Your One-Stop Car Finance Guide
A car is the largest item we buy that loses value every day.
When you drive off the parking lot in your brand new Mercedes, you’ve lost 20% of your investment already. Cars are liabilities, not assets.
But for some, me included, a car is a necessity. For commuting, socialising, shopping, whatever. Even as a social symbol. And since my 10-year old Beemer finally caved-in, I was back on the market for some new wheels.
And I did a lot of research.
PCPs, hire purchases, personal loans and cash. These are the four ways to finance cars. This jargon-free low-down of each lets you decide which option suits you best.
All real-life financials based on my own car choices.
Depreciation: New vs Used
New cars lose at least 50% of their value in 3 years.
Doesn’t matter what make, model, mileage, condition or colour. Depreciation devours new cars. The only time you should buy a brand new car is when your net-worth is at least five times the on-the-road price of the car. So, for a brand new car costing 50k? Your net worth needs to be at least 250k.
But buying used has its own headaches. Maintenance, servicing, taxes, emissions. Leaky pipes, busted tyres, broken timing chains, knackered gearboxes, wrinkled leather seats. “Pre-loved” isn’t a genuine human emotion — it’s a marketing tactic.
But the maths is unrelenting on this one. Even after incorporating maintenance and running costs, buying a used car is far better value than a new one. The trick is to buy one that’s relatively new, say less than 6 years old and with fewer than 100,000 miles on the clock.
ICE vs Hybrid vs Electric?
Internal Combustion Engines, or ICEs, are the behemoths of the car industry. Picture any car and it’s probably an ICE. Powered by fossil fuels, serviced by mechanics the world over and the de facto choice for most people.
Hybrids are relatively new. Powered by both a traditional IC engine and an electric motor. As you drive around burning fuel, the electric battery in the car charges up. You can then switch between electricity or fuel to power your car. Some cars allow you to use both. It’s a halfway house between ICE and all-electric. Think Toyota Prius.
Electric vehicles, or EVs are the newest kids on the block. All electric, zero emission, no exhausts and a relatively simple drivetrain. No oil changes, no timing belts, no gearboxes, fewer moving parts, instant torque. Power is delivered to the wheels by means of an electric motor. The cons? Range anxiety and battery degradation. Think Tesla.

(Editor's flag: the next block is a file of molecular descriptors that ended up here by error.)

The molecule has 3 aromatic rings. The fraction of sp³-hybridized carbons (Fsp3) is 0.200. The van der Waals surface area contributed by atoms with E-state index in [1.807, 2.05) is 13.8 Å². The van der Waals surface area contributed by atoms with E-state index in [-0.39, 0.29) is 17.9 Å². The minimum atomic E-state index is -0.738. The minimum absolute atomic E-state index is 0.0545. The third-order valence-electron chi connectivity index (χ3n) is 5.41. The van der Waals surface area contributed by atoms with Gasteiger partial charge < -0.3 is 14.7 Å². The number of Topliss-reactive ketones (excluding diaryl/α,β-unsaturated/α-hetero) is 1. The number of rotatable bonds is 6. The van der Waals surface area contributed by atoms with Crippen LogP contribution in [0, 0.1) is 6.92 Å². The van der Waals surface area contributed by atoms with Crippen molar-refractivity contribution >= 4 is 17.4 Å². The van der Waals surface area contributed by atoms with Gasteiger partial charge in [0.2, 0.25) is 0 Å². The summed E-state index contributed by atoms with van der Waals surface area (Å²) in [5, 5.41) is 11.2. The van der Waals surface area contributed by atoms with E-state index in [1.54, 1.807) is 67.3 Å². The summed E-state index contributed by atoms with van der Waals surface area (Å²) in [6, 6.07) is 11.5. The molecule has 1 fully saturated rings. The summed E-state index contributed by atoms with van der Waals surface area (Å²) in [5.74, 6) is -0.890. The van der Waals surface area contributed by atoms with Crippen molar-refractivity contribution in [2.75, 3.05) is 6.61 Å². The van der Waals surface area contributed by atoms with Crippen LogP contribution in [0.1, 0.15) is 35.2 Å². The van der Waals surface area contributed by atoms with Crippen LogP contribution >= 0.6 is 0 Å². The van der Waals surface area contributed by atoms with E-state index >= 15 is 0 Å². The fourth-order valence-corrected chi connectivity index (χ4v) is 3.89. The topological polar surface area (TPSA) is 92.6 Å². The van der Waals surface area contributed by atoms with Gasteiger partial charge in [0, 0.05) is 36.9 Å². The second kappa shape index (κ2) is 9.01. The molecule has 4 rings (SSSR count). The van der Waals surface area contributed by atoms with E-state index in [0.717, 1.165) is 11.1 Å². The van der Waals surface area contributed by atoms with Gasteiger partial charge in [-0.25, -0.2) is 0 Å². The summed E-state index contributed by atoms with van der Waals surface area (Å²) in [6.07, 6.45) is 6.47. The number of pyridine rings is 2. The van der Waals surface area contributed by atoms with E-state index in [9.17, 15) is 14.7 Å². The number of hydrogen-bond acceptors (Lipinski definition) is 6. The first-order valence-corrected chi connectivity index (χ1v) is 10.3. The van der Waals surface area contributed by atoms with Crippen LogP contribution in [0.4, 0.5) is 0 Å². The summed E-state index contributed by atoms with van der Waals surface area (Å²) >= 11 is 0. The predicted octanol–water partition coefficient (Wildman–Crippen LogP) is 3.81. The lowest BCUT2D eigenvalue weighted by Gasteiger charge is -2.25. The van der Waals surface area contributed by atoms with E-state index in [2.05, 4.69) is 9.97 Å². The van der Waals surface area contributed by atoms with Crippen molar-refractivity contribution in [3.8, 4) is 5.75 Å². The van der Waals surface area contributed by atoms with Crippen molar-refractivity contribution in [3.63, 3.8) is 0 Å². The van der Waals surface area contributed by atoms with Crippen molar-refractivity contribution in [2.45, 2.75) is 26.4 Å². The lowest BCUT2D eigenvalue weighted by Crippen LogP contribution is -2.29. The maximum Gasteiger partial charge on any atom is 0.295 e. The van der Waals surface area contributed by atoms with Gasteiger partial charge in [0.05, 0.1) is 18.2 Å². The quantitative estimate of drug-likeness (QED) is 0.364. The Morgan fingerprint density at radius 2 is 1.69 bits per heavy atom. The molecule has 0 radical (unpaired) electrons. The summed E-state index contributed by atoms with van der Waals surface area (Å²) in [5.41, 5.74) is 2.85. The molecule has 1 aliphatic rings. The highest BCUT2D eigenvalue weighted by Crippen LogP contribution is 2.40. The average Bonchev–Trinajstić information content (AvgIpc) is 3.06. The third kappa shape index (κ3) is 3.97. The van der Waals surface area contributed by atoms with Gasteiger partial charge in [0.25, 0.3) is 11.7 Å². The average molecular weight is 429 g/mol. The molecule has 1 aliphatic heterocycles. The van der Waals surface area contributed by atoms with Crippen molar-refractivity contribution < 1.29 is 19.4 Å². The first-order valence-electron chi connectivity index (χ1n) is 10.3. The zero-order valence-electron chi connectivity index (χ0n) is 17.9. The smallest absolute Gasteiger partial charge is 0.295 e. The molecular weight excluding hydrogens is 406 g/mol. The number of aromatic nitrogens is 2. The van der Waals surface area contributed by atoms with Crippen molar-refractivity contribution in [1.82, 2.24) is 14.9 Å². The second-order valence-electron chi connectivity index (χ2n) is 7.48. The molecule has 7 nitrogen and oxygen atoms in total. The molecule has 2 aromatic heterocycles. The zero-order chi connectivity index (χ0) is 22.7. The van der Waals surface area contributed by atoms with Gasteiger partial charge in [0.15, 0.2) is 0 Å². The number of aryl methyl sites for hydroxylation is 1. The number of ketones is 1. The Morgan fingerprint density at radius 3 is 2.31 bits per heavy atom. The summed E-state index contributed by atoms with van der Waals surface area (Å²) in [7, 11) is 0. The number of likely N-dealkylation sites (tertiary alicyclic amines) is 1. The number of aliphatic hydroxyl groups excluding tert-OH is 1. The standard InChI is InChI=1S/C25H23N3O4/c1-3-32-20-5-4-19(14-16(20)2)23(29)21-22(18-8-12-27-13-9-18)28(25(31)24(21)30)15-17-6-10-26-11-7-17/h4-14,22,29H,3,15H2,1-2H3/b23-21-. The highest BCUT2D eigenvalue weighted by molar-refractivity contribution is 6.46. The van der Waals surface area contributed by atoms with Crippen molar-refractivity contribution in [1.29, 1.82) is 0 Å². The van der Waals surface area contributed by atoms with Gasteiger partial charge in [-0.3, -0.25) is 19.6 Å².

Two key differences exist between these car types when it comes to ownership. One, EVs are generally considered to be mechanically simpler machines — so, less wear and tear. The 100,000-mile limit is a dealbreaker for ICEs but not so much for EVs. Two, EVs, at least thus far, depreciate slower than ICEs. A 6-year old ICE would be worth about 25% of its brand-new price today whereas an EV would be worth about 33%.
Factoring in the lower-service costs, longer vehicle life, zero-fuel costs and other incentives (50% off motorway tolls, for example), a used EV made the most sense for me.
Okay — so how do I pay for it?
Personal Contract Plans (PCPs)
A PCP is a shockingly enticing financial product.
At a first and even second glance, it seems to be excellent value. Here’s an example. Say you want to buy a brand-new 3-series BMW with all the bells and whistles. On the road cash price? €42,000. With a PCP, you can have it for €570 per month for 37 months. What’s more, they typically include a full yearly service, tyre replacements and valet serices. That’s brilliant right? What’s happening here?
To enter a PCP, you’d need to put down a cash deposit — typically 10–20% of the price of the new car. In the example above, you need a deposit of €4,000. You then sign a contract where the dealership guarantees a minimum future value (GFMV) of the car after the completion of your contract. For this example, this is €18,000. Then, you make the 37 monthly payments. Once your last payment is done, you get three options.
Option 1: Hand in the car to the dealership and walk away.
Option 2: Pay the dealership €18,000 and own the car.